Link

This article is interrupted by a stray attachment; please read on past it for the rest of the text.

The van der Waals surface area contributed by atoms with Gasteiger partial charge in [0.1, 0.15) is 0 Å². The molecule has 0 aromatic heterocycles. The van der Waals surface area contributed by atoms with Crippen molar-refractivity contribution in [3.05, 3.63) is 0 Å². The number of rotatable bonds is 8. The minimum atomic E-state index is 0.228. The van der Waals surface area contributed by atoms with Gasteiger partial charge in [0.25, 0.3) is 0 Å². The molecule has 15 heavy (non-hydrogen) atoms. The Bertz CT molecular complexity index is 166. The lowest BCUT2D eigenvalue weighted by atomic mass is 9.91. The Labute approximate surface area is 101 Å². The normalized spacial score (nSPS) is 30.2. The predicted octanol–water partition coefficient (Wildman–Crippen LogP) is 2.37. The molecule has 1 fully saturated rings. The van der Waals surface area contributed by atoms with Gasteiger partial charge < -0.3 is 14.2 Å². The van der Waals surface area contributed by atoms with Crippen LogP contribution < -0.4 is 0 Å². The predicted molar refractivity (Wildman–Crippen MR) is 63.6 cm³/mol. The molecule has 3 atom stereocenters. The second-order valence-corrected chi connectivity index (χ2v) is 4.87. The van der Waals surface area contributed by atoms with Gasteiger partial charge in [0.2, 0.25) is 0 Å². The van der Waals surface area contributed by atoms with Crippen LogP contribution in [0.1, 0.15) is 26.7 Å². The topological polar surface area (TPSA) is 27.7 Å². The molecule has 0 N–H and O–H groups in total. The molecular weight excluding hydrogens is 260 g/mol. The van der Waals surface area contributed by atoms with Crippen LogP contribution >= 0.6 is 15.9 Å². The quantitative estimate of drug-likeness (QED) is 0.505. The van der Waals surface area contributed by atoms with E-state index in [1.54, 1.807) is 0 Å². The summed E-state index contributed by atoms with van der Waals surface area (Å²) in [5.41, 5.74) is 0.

I finished your magnum opus [Kitab at Tugra] two days ago, with tears in my eyes, and I’ve been intoxicated since, in the most Faridian sense of the word. Among other things, no one (REPEAT: NO ONE) has ever written so wondrously about love and sex in Arabic the way you did in the last two chapters of the novel, i.e. — making the Arabic language make love as it has never done before. Ibn al Farid should feel so comfortable, and so privileged, and so sexy in your company. But that’s not your major achievement, No Sir. You managed to write a perfect (REPEAT: PERFECT) Arabic novel, on so many levels. Very few writers have done that, and to enter the Hall of Fame with a first novel is nothing short of miraculous. Your meticulous attention to what turns a text into a stunning novel is absolutely amazing, and your masterful control of all the aspects of your text is something that should be taught in writing programs. But above all, I think, your major achievement is in being what Foucault would call “a discourse initiator” — someone who single handedly changes a discipline, and in this case the discipline of the Arabic novel. You are my al Jabarti of the Arabic novel. — Anton Shammas in a private e-mail Continue reading